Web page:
(Source: UN)

Stabilizing liberated areas in Iraq post-ISIL remains a top priority for Germany

The German Federal Foreign Office has contributed another 11 mio USD to the Funding Facility for Stabilization (FFS), managed by the United Nations Development Programme (UNDP). It will support stabilization and recovery efforts for Iraq post-ISIL, which includes repairing essential public infrastructure and providing short-term employment opportunities.

With this contribution, Germany’s support through the German Federal Foreign Office to the FFS amounts to over 100 mio USD. Overall, Germany is the second-largest contributor of the 28 donors that fund the FFS. The Facility finances fast-track initiatives in areas liberated from ISIL in priority areas identified by the Government of Iraq.

“Since Iraq’s liberation from ISIL, so much progress has been made in bringing stability to areas that were under its territorial control. We are extremely grateful for Germany’s continued support to UNDP, which has allowed us to help more than 8 million Iraqis access better services and facilities,” says Resident Representative of UNDP Iraq, Zena Ali Ahmad.

“The challenges facing Iraq are enormous, so I would like to thank the German Federal Foreign Office for prioritizing Iraqi communities as they continue to recover from the atrocities of ISIL,” adds Ms Ali Ahmad.

“Iraq and the international community jointly defeated ISIL, as we marked this important anniversary yesterday. We must not forget the needs in the liberated areas, where still 1.4 million IDPs cannot return home, and in many areas basic needs have not yet been rehabilitated”, said Jochen Möller, Chargé d’Affaires a.i. of the German Embassy in Baghdad.

At the request of the Government of Iraq, UNDP established the Funding Facility for Stabilization (FFS) in June 2015 to facilitate the return of displaced Iraqis, lay the groundwork for reconstruction and recovery, and safeguard against the resurgence of violence.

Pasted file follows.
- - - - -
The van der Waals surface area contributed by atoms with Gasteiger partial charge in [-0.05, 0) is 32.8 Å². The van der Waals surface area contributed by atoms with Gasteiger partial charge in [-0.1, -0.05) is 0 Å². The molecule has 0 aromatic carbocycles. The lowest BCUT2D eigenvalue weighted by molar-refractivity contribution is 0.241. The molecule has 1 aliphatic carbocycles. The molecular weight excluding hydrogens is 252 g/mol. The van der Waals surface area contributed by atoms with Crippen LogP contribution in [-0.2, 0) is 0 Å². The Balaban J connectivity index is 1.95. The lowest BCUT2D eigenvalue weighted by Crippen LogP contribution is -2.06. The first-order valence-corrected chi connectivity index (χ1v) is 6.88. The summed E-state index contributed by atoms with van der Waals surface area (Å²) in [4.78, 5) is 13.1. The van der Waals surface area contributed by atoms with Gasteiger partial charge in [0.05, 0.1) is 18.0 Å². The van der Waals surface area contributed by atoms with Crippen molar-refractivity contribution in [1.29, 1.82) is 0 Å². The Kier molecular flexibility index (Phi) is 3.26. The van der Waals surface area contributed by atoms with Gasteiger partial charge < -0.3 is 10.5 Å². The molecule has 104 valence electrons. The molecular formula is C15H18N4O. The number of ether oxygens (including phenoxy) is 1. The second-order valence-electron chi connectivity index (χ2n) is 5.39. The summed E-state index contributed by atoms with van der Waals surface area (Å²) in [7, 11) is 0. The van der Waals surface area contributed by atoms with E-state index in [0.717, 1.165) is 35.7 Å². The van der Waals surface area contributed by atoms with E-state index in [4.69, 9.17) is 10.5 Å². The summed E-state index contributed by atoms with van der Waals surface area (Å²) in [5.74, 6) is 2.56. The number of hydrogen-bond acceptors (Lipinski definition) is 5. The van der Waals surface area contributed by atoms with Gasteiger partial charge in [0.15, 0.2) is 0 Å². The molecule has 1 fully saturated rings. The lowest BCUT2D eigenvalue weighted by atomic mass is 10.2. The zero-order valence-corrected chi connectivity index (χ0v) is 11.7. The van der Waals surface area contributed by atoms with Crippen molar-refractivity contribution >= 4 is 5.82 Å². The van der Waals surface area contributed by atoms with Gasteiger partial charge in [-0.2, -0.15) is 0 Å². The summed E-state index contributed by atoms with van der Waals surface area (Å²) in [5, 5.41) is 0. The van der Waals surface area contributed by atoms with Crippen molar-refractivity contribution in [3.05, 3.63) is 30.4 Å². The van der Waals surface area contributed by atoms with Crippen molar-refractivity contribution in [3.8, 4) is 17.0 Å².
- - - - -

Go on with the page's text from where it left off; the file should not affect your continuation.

To date, UNDP’s Funding Facility has completed more than 2,200 projects in key critical areas of Anbar, Salah al-Din, Diyala, Kirkuk and Ninewa, with another 386 currently underway.  Approximately 895 projects are in the planning stages.

(Source: UNDP)

Stabilizing liberated areas in Iraq post-ISIL remains a top priority for Germany

The German Federal Foreign Office has contributed another 11 mio USD to the Funding Facility for Stabilization (FFS), managed by the United Nations Development Programme (UNDP). It will support stabilization and recovery efforts for Iraq post-ISIL, which includes repairing essential public infrastructure and providing short-term employment opportunities.

With this contribution, Germany’s support through the German Federal Foreign Office to the FFS amounts to over 100 mio USD. Overall, Germany is the second-largest contributor of the 28 donors that fund the FFS. The Facility finances fast-track initiatives in areas liberated from ISIL in priority areas identified by the Government of Iraq.

“Since Iraq’s liberation from ISIL, so much progress has been made in bringing stability to areas that were under its territorial control. We are extremely grateful for Germany’s continued support to UNDP, which has allowed us to help more than 8 million Iraqis access better services and facilities,” says Resident Representative of UNDP Iraq, Zena Ali Ahmad.

“The challenges facing Iraq are enormous, so I would like to thank the German Federal Foreign Office for prioritizing Iraqi communities as they continue to recover from the atrocities of ISIL,” adds Ms Ali Ahmad.

“Iraq and the international community jointly defeated ISIL, as we marked this important anniversary yesterday. We must not forget the needs in the liberated areas, where still 1.4 million IDPs cannot return home, and in many areas basic needs have not yet been rehabilitated”, said Jochen Möller, Chargé d’Affaires a.i. of the German Embassy in Baghdad.

At the request of the Government of Iraq, UNDP established the Funding Facility for Stabilization (FFS) in June 2015 to facilitate the return of displaced Iraqis, lay the groundwork for reconstruction and recovery, and safeguard against the resurgence of violence.

To date, UNDP’s Funding Facility has completed more than 2,200 projects in key critical areas of Anbar, Salah al-Din, Diyala, Kirkuk and Ninewa, with another 386 currently underway.  Approximately 895 projects are in the planning stages.

(Source: UNDP)

E-Tendering training for potential bidders to be held in Ramadi, Anbar